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FW: 3/3/2005 Daily Report from The Chronicle of Higher Education

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  • Popplestone, Ann
    ... From: The Chronicle [mailto:daily@chronicle.com] Sent: Thursday, March 03, 2005 5:00 AM To: Chronicle Daily Report Subject: 3/3/2005 Daily Report from The
    Message 1 of 1 , Mar 3, 2005
      -----Original Message-----
      From: The Chronicle [mailto:daily@...]
      Sent: Thursday, March 03, 2005 5:00 AM
      To: Chronicle Daily Report
      Subject: 3/3/2005 Daily Report from The Chronicle of Higher Education

      ACADEME TODAY: The Chronicle of Higher Education's
      Daily Report for subscribers

      Good day!

      Here are news bulletins from The Chronicle of Higher Education
      for Thursday, March 3.

      * [snip]

      * COMMUNITY COLLEGES could receive $250-million in new federal
      job-training grants under a bill that the U.S. House of
      Representatives approved on Wednesday night.
      --> SEE http://chronicle.com/daily/2005/03/2005030305n.htm

      * [snip]


      PELL GRANT FALLOUT: A look at students in Michigan, a state hit
      hard by revisions in a formula used in the federal student-aid
      program, shows how the changes will make paying for an education
      more difficult.
      --> SEE http://chronicle.com/weekly/v51/i26/26a02101.htm



      A glance at the February/March issue of
      "Community College Journal":
      What administrators should know about network security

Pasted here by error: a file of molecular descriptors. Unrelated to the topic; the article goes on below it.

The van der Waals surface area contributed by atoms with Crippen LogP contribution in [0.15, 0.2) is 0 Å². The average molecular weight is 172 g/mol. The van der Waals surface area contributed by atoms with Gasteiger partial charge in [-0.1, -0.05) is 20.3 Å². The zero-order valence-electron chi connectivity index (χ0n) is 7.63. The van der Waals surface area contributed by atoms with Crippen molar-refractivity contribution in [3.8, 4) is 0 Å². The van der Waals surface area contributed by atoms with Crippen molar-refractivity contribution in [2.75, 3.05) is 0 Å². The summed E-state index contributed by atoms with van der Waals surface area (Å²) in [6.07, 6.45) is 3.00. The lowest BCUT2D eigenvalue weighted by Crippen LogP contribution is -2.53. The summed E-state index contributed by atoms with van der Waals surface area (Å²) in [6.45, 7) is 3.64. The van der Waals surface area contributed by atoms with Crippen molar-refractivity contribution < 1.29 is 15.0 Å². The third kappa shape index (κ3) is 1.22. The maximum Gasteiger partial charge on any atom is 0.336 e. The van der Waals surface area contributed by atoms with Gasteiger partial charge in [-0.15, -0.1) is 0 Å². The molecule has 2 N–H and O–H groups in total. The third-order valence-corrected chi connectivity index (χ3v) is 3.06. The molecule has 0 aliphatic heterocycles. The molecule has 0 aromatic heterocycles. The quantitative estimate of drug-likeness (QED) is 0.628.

Colleges' computer networks are vulnerable to a variety of
      threats, says Chip Council, director of information technology
      at South Louisiana Community College. Thus "it is increasingly
      critical that community-college leaders become involved in
      network security," he writes.

      Among other methods, networks can be compromised through
      eavesdropping, or the interception of information traveling
      across a network; denial of service, because of the intentional
      or accidental clogging of a system to the point that it cannot
      function normally; and impersonation, in which an attacker gains
      access to a system by pretending to be an authorized user.

      Nontechnical administrators are an essential part of a college's
      defense against such threats. By working closely with their
      information-technology departments, requiring user training to
      promote awareness of risks, and staying informed about their
      institution's technology needs, administrators can help maintain
      an effective network defense, he says.

      "Network security involves more than just virus-protection
      software and firewalls," he writes. "It involves vigilance and
      requires top executive support."

      The article, "Network Security: What Non-Technical
      Administrators Must Know," is not online. Information about the
      journal is available at http://www.aacc.nche.edu


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      Copyright (c) 2005 The Chronicle of Higher Education, Inc.
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